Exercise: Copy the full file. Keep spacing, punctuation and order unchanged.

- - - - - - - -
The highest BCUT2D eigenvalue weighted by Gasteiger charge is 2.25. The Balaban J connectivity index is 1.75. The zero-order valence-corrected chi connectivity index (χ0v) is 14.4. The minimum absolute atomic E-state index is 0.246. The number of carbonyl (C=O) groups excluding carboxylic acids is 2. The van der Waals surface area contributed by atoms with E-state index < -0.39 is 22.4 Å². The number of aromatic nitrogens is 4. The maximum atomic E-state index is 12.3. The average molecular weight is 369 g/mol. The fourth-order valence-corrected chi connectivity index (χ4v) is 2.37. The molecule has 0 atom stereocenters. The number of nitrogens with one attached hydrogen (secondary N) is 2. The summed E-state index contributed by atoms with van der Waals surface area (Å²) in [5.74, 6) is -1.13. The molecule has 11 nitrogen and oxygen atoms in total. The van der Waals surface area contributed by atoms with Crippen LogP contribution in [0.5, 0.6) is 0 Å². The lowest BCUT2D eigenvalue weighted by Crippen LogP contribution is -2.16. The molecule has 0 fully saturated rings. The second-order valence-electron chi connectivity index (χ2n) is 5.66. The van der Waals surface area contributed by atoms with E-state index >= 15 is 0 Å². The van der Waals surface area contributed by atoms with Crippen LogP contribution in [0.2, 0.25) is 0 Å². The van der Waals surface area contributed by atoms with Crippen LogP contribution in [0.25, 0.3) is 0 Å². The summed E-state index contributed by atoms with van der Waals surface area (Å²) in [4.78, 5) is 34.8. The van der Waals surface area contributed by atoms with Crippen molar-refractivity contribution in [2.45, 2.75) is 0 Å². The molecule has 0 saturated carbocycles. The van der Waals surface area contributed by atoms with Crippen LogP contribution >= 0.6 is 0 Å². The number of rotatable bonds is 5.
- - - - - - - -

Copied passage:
The highest BCUT2D eigenvalue weighted by Gasteiger charge is 2.25. The Balaban J connectivity index is 1.75. The zero-order valence-corrected chi connectivity index (χ0v) is 14.4. The minimum absolute atomic E-state index is 0.246. The number of carbonyl (C=O) groups excluding carboxylic acids is 2. The van der Waals surface area contributed by atoms with E-state index < -0.39 is 22.4 Å². The number of aromatic nitrogens is 4. The maximum atomic E-state index is 12.3. The average molecular weight is 369 g/mol. The fourth-order valence-corrected chi connectivity index (χ4v) is 2.37. The molecule has 0 atom stereocenters. The number of nitrogens with one attached hydrogen (secondary N) is 2. The summed E-state index contributed by atoms with van der Waals surface area (Å²) in [5.74, 6) is -1.13. The molecule has 11 nitrogen and oxygen atoms in total. The van der Waals surface area contributed by atoms with Crippen LogP contribution in [0.5, 0.6) is 0 Å². The lowest BCUT2D eigenvalue weighted by Crippen LogP contribution is -2.16. The molecule has 0 fully saturated rings. The second-order valence-electron chi connectivity index (χ2n) is 5.66. The van der Waals surface area contributed by atoms with E-state index >= 15 is 0 Å². The van der Waals surface area contributed by atoms with Crippen LogP contribution in [0.2, 0.25) is 0 Å². The van der Waals surface area contributed by atoms with Crippen LogP contribution in [0.25, 0.3) is 0 Å². The summed E-state index contributed by atoms with van der Waals surface area (Å²) in [4.78, 5) is 34.8. The van der Waals surface area contributed by atoms with Crippen molar-refractivity contribution in [2.45, 2.75) is 0 Å². The molecule has 0 saturated carbocycles. The van der Waals surface area contributed by atoms with Crippen LogP contribution >= 0.6 is 0 Å². The number of rotatable bonds is 5.